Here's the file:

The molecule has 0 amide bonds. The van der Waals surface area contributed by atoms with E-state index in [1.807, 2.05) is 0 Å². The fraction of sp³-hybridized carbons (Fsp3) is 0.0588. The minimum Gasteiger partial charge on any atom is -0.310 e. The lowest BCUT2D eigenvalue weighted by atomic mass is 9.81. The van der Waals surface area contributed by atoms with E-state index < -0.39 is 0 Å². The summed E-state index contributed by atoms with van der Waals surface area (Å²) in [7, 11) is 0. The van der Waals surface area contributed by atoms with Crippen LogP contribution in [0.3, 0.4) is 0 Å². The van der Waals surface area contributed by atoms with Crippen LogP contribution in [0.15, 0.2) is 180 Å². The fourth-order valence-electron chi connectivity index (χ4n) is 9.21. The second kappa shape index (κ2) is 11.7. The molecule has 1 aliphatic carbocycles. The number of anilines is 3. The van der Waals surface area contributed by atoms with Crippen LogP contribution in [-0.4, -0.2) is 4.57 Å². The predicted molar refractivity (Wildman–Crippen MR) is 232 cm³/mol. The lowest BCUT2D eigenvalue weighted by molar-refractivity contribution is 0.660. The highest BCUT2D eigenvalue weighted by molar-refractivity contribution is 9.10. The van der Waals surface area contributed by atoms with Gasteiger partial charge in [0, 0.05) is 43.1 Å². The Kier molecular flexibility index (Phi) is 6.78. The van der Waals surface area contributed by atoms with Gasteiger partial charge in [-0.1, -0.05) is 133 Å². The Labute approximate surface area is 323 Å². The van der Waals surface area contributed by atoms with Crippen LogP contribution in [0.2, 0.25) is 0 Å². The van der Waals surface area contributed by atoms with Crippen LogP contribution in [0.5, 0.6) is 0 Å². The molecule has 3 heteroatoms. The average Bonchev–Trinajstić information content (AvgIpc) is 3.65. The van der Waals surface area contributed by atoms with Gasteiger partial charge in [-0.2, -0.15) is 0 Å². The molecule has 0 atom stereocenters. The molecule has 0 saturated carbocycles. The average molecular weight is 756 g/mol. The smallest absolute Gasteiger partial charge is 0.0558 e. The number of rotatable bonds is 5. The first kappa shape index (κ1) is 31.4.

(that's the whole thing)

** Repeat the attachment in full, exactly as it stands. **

The molecule has 0 amide bonds. The van der Waals surface area contributed by atoms with E-state index in [1.807, 2.05) is 0 Å². The fraction of sp³-hybridized carbons (Fsp3) is 0.0588. The minimum Gasteiger partial charge on any atom is -0.310 e. The lowest BCUT2D eigenvalue weighted by atomic mass is 9.81. The van der Waals surface area contributed by atoms with E-state index < -0.39 is 0 Å². The summed E-state index contributed by atoms with van der Waals surface area (Å²) in [7, 11) is 0. The van der Waals surface area contributed by atoms with Crippen LogP contribution in [0.3, 0.4) is 0 Å². The van der Waals surface area contributed by atoms with Crippen LogP contribution in [0.15, 0.2) is 180 Å². The fourth-order valence-electron chi connectivity index (χ4n) is 9.21. The second kappa shape index (κ2) is 11.7. The molecule has 1 aliphatic carbocycles. The number of anilines is 3. The van der Waals surface area contributed by atoms with Crippen LogP contribution in [-0.4, -0.2) is 4.57 Å². The predicted molar refractivity (Wildman–Crippen MR) is 232 cm³/mol. The lowest BCUT2D eigenvalue weighted by molar-refractivity contribution is 0.660. The highest BCUT2D eigenvalue weighted by molar-refractivity contribution is 9.10. The van der Waals surface area contributed by atoms with Gasteiger partial charge in [0, 0.05) is 43.1 Å². The Kier molecular flexibility index (Phi) is 6.78. The van der Waals surface area contributed by atoms with Gasteiger partial charge in [-0.1, -0.05) is 133 Å². The Labute approximate surface area is 323 Å². The van der Waals surface area contributed by atoms with Crippen LogP contribution in [0.2, 0.25) is 0 Å². The van der Waals surface area contributed by atoms with Crippen LogP contribution in [0.5, 0.6) is 0 Å². The molecule has 3 heteroatoms. The average Bonchev–Trinajstić information content (AvgIpc) is 3.65. The van der Waals surface area contributed by atoms with Gasteiger partial charge in [-0.2, -0.15) is 0 Å². The molecule has 0 atom stereocenters. The molecule has 0 saturated carbocycles. The average molecular weight is 756 g/mol. The smallest absolute Gasteiger partial charge is 0.0558 e. The number of rotatable bonds is 5. The first kappa shape index (κ1) is 31.4.